WALK: UP THE CREEK AND THE RIVER

PUBLISHED: 16:52 21 May 2014 | UPDATED: 12:16 30 August 2017

GRANITE-CROSS-AT-TREHAN-ROBERT-HESKETH-1

GRANITE-CROSS-AT-TREHAN-ROBERT-HESKETH-1

ROBERT_HESKETH

Lose yourself in the romance of bygone Cornwall with views of a medieval castle, and ancient landmarks near Saltash

Lose yourself in the romance of bygone Cornwall with views of a medieval castle, and ancient landmarks near Saltash...

1 Find roadside parking near St Stephen’s church (SX417584), following road signs from Saltash centre to the south west edge of town.

Built of local stone, St Stephen’s is largely 15th century and has a tall tower. Walk westward down St Stephen’s Hill, from where there is a fine view of Trematon Castle’s 12th century shell keep standing proudly on a natural hillock. Also extant are the castle’s gatehouse, which was rebuilt in the 13th century and parts of the curtain and bailey walls. Earl Robert de Mortain first built Trematon Castle and it was mentioned in the Domesday Book of 1086. It passed to the Duchy of Cornwall in 1337 and was in ruins by the 16th century.

The house dates from 1807 and the property is privately owned.

2 Bear left at the bottom of the hill and cross Forder Bridge. Keep left along the lane (not the private track beside the creek) and follow it under the handsome railway viaduct.

Continue along the lane and turn left at the junction, gaining a better view of the viaduct from the across the tidal pond by the tidal mill (1613). Possibly dating from the 1880s, this Grade II listed structure has granite piers supporting eight arches of engineering brick. It is among the fifty-one viaducts constructed on the Plymouth to Penzance line. Originally built in timber, all these GWR viaducts had been rebuilt in stone by 1934.

3 Reaching the little harbour at Anthony Passage, walk past the cottages and down to the beach.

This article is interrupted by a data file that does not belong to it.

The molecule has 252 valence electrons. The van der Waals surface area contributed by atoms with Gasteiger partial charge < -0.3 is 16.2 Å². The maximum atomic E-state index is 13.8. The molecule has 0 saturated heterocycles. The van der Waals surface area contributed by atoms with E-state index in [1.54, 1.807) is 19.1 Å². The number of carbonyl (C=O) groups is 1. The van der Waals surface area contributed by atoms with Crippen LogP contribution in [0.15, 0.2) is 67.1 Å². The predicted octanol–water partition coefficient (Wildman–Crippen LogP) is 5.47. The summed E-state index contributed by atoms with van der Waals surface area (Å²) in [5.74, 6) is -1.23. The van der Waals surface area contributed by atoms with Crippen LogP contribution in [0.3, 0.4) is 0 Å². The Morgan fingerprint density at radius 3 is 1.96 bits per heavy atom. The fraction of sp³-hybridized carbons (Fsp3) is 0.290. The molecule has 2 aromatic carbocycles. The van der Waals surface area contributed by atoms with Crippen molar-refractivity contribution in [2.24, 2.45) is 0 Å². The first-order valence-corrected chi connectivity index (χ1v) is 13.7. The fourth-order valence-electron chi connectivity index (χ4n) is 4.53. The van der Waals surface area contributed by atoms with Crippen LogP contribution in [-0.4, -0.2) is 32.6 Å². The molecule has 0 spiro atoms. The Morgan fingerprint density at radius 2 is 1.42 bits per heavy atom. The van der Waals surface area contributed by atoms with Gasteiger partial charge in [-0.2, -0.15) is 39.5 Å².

Climb steps and follow the path parallel to the beach. Follow the path up a second flight of steps and along the top of the low cliff. Continue on the path, ducking under the railway embankment arch and on uphill between fences to a lane.

4 Turn left along the lane. When the lane turns sharp right over the railway leave it, crossing the gate stile into a public footpath. Continue along the footpath, which leads into woodland and crosses a packhorse bridge at the creek head. Continue up steps and on to a tarmac drive. Turn right along a pleasant avenue to a road junction.

5 Turn right and after 230m bear right on the lane signed “Trematon for vehicles over 7’0”. Keep right at a junction and continue up to a crossroads.

6 Turn right, signed “Trehan Trematon Castle”. Continue ahead at the next two junctions, but keep a watch for the small stone cross on your right at Trehan. According to the British Listed Buildings website, this is thought to be 15th century. However, it may have been the cross part of a mullion and transom, possibly from nearby Burrell House. If this is the case, it would be early 17th century.

7 When you gain your first view of Trematon Castle (opposite the entrance to Higher Castle Farm), bear left onto the signed public footpath. Follow the path down and left to a stile.

Continue down the enclosed path. Turn right at the foot of the path and left onto the lane. Enjoy another view of Forder

Lake, or divert right and take a stroll along the permitted bankside path if time allows. Finally, retrace your steps up St Stephen’s Hill.

Points of interest

• Creekside and river views

• Railway viaduct at Forder

• Trematon castle

• 15th century cross at Trehan

GOOD TO KNOW

• Terrain Paths: (muddy after rain), tracks and quiet lanes. Several moderate ascents and descents

• Child/dog friendly Suitable for older children and dogs on leads

• Start: Roadside parking near St Stephen’s church, Saltash SX417584

• Maps: Ordnance Survey Explorer 108 or Landranger 201

• Refreshments: Choice of pubs, cafes and restaurants in Saltash

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